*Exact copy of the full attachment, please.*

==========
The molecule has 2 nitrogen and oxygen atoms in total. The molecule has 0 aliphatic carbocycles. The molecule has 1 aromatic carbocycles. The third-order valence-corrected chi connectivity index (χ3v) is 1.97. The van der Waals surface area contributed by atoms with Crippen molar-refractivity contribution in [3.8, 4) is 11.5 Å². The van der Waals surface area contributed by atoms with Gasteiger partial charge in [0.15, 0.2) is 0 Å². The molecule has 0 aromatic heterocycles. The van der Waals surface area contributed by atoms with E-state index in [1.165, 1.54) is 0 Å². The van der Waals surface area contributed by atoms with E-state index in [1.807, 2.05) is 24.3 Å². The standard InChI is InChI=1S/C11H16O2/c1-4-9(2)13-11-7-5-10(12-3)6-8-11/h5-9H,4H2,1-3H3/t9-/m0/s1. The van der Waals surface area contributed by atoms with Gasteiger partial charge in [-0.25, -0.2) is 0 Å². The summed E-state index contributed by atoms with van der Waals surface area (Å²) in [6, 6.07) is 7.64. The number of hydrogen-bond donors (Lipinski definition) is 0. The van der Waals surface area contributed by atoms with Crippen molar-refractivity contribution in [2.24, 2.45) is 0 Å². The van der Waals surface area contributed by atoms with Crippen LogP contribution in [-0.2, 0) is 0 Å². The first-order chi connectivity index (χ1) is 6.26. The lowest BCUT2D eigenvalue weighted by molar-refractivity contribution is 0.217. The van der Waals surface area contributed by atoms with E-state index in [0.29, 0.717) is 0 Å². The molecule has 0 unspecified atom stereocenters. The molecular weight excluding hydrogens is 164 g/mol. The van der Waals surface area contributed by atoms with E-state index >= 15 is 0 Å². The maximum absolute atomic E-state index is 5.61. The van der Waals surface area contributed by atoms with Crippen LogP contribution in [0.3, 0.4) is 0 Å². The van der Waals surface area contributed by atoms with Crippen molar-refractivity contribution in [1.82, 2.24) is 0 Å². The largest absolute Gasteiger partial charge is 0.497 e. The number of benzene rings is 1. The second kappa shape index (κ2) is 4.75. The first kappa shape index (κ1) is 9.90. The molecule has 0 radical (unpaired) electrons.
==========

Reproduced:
The molecule has 2 nitrogen and oxygen atoms in total. The molecule has 0 aliphatic carbocycles. The molecule has 1 aromatic carbocycles. The third-order valence-corrected chi connectivity index (χ3v) is 1.97. The van der Waals surface area contributed by atoms with Crippen molar-refractivity contribution in [3.8, 4) is 11.5 Å². The van der Waals surface area contributed by atoms with Gasteiger partial charge in [0.15, 0.2) is 0 Å². The molecule has 0 aromatic heterocycles. The van der Waals surface area contributed by atoms with E-state index in [1.165, 1.54) is 0 Å². The van der Waals surface area contributed by atoms with E-state index in [1.807, 2.05) is 24.3 Å². The standard InChI is InChI=1S/C11H16O2/c1-4-9(2)13-11-7-5-10(12-3)6-8-11/h5-9H,4H2,1-3H3/t9-/m0/s1. The van der Waals surface area contributed by atoms with Gasteiger partial charge in [-0.25, -0.2) is 0 Å². The summed E-state index contributed by atoms with van der Waals surface area (Å²) in [6, 6.07) is 7.64. The number of hydrogen-bond donors (Lipinski definition) is 0. The van der Waals surface area contributed by atoms with Crippen molar-refractivity contribution in [2.24, 2.45) is 0 Å². The van der Waals surface area contributed by atoms with Crippen LogP contribution in [-0.2, 0) is 0 Å². The first-order chi connectivity index (χ1) is 6.26. The lowest BCUT2D eigenvalue weighted by molar-refractivity contribution is 0.217. The van der Waals surface area contributed by atoms with E-state index in [0.29, 0.717) is 0 Å². The molecule has 0 unspecified atom stereocenters. The molecular weight excluding hydrogens is 164 g/mol. The van der Waals surface area contributed by atoms with E-state index >= 15 is 0 Å². The maximum absolute atomic E-state index is 5.61. The van der Waals surface area contributed by atoms with Crippen LogP contribution in [0.3, 0.4) is 0 Å². The van der Waals surface area contributed by atoms with Crippen molar-refractivity contribution in [1.82, 2.24) is 0 Å². The largest absolute Gasteiger partial charge is 0.497 e. The number of benzene rings is 1. The second kappa shape index (κ2) is 4.75. The first kappa shape index (κ1) is 9.90. The molecule has 0 radical (unpaired) electrons.